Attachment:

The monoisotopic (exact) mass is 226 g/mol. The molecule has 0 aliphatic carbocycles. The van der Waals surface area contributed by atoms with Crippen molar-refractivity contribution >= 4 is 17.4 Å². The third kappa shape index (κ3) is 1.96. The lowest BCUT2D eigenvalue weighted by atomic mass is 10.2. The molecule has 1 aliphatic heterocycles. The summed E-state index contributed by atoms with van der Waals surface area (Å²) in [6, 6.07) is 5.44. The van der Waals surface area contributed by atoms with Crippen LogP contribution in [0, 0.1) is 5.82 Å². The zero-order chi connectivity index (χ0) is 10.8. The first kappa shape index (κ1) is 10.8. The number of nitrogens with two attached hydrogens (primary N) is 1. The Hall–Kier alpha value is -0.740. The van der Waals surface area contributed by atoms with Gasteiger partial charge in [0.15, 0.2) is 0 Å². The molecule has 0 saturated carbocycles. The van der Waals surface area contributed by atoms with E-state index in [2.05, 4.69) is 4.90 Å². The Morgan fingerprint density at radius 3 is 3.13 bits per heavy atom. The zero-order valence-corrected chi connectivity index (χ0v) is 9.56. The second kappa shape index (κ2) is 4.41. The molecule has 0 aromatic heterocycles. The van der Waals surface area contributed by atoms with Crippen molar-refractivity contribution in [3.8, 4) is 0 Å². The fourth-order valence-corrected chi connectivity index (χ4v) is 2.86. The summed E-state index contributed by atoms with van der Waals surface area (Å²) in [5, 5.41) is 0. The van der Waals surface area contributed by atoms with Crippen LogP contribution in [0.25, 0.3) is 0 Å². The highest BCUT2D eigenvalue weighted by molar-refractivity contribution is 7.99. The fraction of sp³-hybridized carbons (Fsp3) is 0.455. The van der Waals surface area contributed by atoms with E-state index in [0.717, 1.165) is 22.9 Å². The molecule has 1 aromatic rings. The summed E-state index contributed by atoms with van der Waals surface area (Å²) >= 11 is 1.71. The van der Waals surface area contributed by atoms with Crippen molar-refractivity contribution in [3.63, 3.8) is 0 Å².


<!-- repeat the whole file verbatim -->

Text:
The monoisotopic (exact) mass is 226 g/mol. The molecule has 0 aliphatic carbocycles. The van der Waals surface area contributed by atoms with Crippen molar-refractivity contribution >= 4 is 17.4 Å². The third kappa shape index (κ3) is 1.96. The lowest BCUT2D eigenvalue weighted by atomic mass is 10.2. The molecule has 1 aliphatic heterocycles. The summed E-state index contributed by atoms with van der Waals surface area (Å²) in [6, 6.07) is 5.44. The van der Waals surface area contributed by atoms with Crippen LogP contribution in [0, 0.1) is 5.82 Å². The zero-order chi connectivity index (χ0) is 10.8. The first kappa shape index (κ1) is 10.8. The number of nitrogens with two attached hydrogens (primary N) is 1. The Hall–Kier alpha value is -0.740. The van der Waals surface area contributed by atoms with Gasteiger partial charge in [0.15, 0.2) is 0 Å². The molecule has 0 saturated carbocycles. The van der Waals surface area contributed by atoms with E-state index in [2.05, 4.69) is 4.90 Å². The Morgan fingerprint density at radius 3 is 3.13 bits per heavy atom. The zero-order valence-corrected chi connectivity index (χ0v) is 9.56. The second kappa shape index (κ2) is 4.41. The molecule has 0 aromatic heterocycles. The van der Waals surface area contributed by atoms with Crippen molar-refractivity contribution in [3.8, 4) is 0 Å². The fourth-order valence-corrected chi connectivity index (χ4v) is 2.86. The summed E-state index contributed by atoms with van der Waals surface area (Å²) in [5, 5.41) is 0. The van der Waals surface area contributed by atoms with Crippen LogP contribution in [0.25, 0.3) is 0 Å². The highest BCUT2D eigenvalue weighted by molar-refractivity contribution is 7.99. The fraction of sp³-hybridized carbons (Fsp3) is 0.455. The van der Waals surface area contributed by atoms with E-state index in [0.717, 1.165) is 22.9 Å². The molecule has 1 aromatic rings. The summed E-state index contributed by atoms with van der Waals surface area (Å²) >= 11 is 1.71. The van der Waals surface area contributed by atoms with Crippen molar-refractivity contribution in [3.63, 3.8) is 0 Å².